Almost all popular blog platform like Blogger (http://www.blogger.com ), Wordpress (http://www.wordpress.com ), Livejournal (http://www.livejournal.com ), Yahoo360 and MSN now supports Unicode UTF-8 encoding by default and you can straightway start writing blog in Indic languages. Your blog contents will remain usable despite display glitches at later stages because of problems in template CSS design.

IndicBlog0005 This is how your text will display in Mozill Firefox with templates having character spacing settings by default.







Common Problems in Indic Language Blogs – Reasons and fixing them.

Indic language uses CTL fonts and due to this, they tend to display differently in different rendering engine. Moreover, in CTL, characters jumps and acquire different positions irrespective of keystroke. This confuses a genuine, plain application unless it is programmed to handle these strange behavior of CTL fonts. Since long, this is considered as main hurdle in showing strong presence of Indic languages in Internet. Many basic issues have been addressed, but, some glitches still remain there and you have to keep in mind following small points while selecting and modifying your Blog template.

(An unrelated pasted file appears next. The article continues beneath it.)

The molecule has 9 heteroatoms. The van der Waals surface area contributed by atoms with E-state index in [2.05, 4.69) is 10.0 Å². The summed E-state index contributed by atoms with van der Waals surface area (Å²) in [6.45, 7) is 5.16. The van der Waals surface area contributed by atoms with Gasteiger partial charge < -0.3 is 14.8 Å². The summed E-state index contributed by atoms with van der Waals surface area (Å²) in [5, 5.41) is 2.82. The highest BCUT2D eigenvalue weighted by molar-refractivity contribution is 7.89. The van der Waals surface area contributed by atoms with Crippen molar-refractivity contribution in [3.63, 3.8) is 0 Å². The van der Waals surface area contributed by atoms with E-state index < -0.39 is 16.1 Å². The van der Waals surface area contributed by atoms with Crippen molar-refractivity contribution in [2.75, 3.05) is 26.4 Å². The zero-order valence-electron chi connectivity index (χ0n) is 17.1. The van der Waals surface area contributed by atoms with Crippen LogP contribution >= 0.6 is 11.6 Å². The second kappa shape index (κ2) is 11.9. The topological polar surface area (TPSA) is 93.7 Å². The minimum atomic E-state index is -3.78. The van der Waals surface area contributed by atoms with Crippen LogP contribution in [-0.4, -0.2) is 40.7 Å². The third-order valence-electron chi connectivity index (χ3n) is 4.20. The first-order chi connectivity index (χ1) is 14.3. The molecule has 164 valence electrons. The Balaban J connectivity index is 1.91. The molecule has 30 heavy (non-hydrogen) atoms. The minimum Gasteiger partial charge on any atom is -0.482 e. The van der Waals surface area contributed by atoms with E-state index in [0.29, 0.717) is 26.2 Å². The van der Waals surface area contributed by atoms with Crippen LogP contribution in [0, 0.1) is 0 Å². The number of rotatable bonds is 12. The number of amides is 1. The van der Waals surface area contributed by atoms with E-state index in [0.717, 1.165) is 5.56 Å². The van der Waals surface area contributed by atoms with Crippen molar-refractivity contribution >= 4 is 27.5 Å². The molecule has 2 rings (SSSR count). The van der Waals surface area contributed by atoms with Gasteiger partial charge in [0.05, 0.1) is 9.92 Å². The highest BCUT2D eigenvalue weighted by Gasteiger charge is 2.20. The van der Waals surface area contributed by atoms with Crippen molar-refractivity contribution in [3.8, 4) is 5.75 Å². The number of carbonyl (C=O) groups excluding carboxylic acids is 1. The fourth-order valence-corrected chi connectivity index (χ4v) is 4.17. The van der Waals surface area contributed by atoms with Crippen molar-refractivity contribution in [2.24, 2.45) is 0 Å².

• Remove every instances of character spacing settings in your template by commenting it out or making these settings to Zero, else you will see strange display of your text. Character spacing disturbs the default positions of Indic characters – such as Matra, Anuswar etc., and hence do not display correctly. Browser like Internet Explorer and opera are designed to ignore these settings while displaying Indic language, but not other applications like Mozilla – and you have to realize that already there are a million users of Mozilla – and counting.
  • Similarly, your post’s text alignment should never be made Justified or right aligned. Due to reason stated above, Opera and Internet Explorer can display this well, but Firefox can’t handle this well as far as indic language is concerned, and it displays text weirdly.
  • In template source, add definition for your language, in addition to English such as “lang = hi_IN” for hindi and “lang = ta_IN” for tamil etc.

IndicBlog0003 You need to add Language definiotion in your template, for example, add lang = “hi_IN” for Hindi and lang = “ta_IN” for Tamil.